Agency pitching: Preparing to win and dealing with failure

Pitching has always been challenging for agencies, with loads of contenders and only one winner. How could one maximize the chance of winning or collect valuable takeaway lessons after losing a pitch?

How to win the bid?

There are many factors influencing the client’s decision, being both objective and subjective, clear and unclear. Though agencies may not be able to change their “chemistry” with clients, they can actively and thoroughly prepare these following factors:

  • Credentials

Credentials introduces an agency, their projects, clients, as well as their achievements… Considered as an agency’s resumé, credentials must be well-designed in both content and visuals. The more diverse the showcased experience, the more credible the clients, especially the retainer ones, the easier the agency makes a remarkable first impression to clients.

An agency’s credentials is readily available. However, you should make it more persuasive by making customized versions for different clients. For example, with technology brands, agency should send credentials that emphasize their experience on executed projects for technology brands — who could be the clients’ competitors.

  • Understand the requirements

Clients usually provide the agency with a brief which describes their requirements and expectations. An agency will then make a proposal to carry out the clients’ wishes. Nonetheless, there are also clients who will not prepare a brief. Instead, they will only have a meeting to exchange ideas and share their requirements.

Dr. Clāra Ly-Le, Managing Director of EloQ Communications explained: “A brief is like a problem that an agency must solve. ‘Going off-topic’ is unacceptable. In order to score the point, you must ‘touch their heart’ with not only a right solution but also a creative and unique one”.

Of course, a good solution only comes after an agency digging in the problem, spending time researching their clients, before, during and after the meeting. To do this, an agency should try to answer these questions: who the client is, what are their values and visions, what are their past projects, their strengths, their weakness, their potentials, etc. It is never too much when it comes to researching about the clients.

  • A proper proposal

A proposal presents the ideas and suggested solutions to clients’ problems. If the understanding about clients and the brief are “straws”, then an agency’s skills, experiences and creativity which have been refined through various projects are what needed to “make bricks”. (As in “you cannot make bricks without straw.”)

A good proposal needs to be well designed in both content and visuals. If any of the spelling, grammar, alignment, capital letters, etc. is wrong, then the agency will be eliminated right from the beginning. Also, a presentation with great designs but poor and off-topic content is not any better.

  • Price is the decisive factor

Every brand wants a maximum result with a minimum budget, especially during this time of financial difficulty caused by the pandemic. With the plan still on paper, it is not easy for an agency to convince clients with reasoning like “you get what you pay for”, or that an agency could bring better performance than lower-budget competitors. However, it would be easy to understand if the client chooses the agency with the lowest quotation.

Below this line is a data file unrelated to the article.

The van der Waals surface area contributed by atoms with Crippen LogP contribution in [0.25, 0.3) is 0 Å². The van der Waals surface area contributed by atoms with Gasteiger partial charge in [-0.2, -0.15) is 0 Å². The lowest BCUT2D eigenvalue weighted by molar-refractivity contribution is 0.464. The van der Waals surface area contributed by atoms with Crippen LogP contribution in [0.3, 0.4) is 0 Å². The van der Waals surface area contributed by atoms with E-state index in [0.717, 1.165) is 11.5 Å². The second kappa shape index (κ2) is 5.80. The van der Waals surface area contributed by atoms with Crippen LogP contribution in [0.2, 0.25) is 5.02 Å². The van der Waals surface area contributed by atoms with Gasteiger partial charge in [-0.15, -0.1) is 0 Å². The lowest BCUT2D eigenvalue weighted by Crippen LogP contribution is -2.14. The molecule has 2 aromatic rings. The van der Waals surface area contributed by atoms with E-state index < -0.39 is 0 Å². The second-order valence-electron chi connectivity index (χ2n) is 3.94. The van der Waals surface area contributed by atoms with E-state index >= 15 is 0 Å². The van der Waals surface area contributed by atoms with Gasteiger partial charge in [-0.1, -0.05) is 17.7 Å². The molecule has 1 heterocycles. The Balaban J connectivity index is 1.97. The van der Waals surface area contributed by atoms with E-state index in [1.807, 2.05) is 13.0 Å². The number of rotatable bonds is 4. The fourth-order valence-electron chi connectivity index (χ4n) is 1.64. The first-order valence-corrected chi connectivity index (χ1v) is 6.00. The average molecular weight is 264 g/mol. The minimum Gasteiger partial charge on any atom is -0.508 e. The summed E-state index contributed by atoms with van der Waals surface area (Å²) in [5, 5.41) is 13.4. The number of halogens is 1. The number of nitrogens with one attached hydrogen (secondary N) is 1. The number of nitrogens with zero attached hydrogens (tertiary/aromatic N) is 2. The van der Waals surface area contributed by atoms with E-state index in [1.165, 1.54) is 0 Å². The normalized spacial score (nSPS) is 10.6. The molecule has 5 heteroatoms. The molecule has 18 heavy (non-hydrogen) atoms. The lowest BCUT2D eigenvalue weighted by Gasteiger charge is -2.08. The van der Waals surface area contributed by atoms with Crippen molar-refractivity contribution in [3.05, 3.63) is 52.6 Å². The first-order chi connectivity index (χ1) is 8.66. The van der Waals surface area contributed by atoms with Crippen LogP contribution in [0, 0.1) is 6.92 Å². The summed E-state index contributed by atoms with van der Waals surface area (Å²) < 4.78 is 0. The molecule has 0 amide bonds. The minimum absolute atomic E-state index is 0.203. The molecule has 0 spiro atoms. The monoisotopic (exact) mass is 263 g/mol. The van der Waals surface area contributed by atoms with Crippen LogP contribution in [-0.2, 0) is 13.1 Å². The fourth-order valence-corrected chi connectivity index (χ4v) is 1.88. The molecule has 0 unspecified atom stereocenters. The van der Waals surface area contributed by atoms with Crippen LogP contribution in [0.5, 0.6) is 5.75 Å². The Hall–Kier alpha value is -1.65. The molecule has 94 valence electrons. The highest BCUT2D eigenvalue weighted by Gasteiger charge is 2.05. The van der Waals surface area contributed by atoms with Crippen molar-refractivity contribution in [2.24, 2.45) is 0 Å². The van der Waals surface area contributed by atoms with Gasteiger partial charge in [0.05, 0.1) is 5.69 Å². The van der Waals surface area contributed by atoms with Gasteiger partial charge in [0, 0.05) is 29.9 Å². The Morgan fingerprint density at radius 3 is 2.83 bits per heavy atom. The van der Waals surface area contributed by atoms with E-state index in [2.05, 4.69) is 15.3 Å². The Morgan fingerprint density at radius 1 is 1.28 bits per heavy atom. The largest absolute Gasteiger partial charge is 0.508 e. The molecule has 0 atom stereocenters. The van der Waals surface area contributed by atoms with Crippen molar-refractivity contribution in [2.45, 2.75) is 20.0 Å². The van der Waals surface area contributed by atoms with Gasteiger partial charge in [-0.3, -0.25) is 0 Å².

• Presentation skills

Don’t flood the presentation slides with text. And don’t read them out loud like you are afraid that the client cannot read. This is not only amateurish, but can also distract the listeners. The slides should display vivid illustration to support the arguments. Word use in the conversation should be kept standard and easy to understand without overusing technical terms. The presenter must have a clear and persuasive voice, good control over intonation, and charisma.

Finally, remember to that practice makes perfect!

What to ask when you fail?

It’s hard to take in bad news. When losing a pitch, it’s okay to be sad, disappointed, bitter, doubtful, or all of the above.But do not let it get you down for too long. If you don’t want to waste the team’s day-and-night efforts on the projects, and if you want to turn today’s failure into tomorrow’s success, then stay calm and muster up the courage to ask the following questions. Ask the clients to answer these questions is most ideal, but the agency could also have an internal discussion to learn from the experience.

“Hope for the best but expect the worst” is the correct mindset for every agency before a pitch. Winning gives you the contract, losing brings you the lessons. Every outcome will benefit the agency in the long run as long as you dare to admit your weaknesses and find the way to overcome them. The blog article was originally published on EloQ ‘s blog.

Nhung Do is currently a PR & Communications Manager at EloQ Communications. She has more than 10 years of experience in writing, teaching, and content creating. Her first book is “Fox fire in the sky — 100 tales about Finland”, which presents her best cultural experience in the hometown of Santa Claus.

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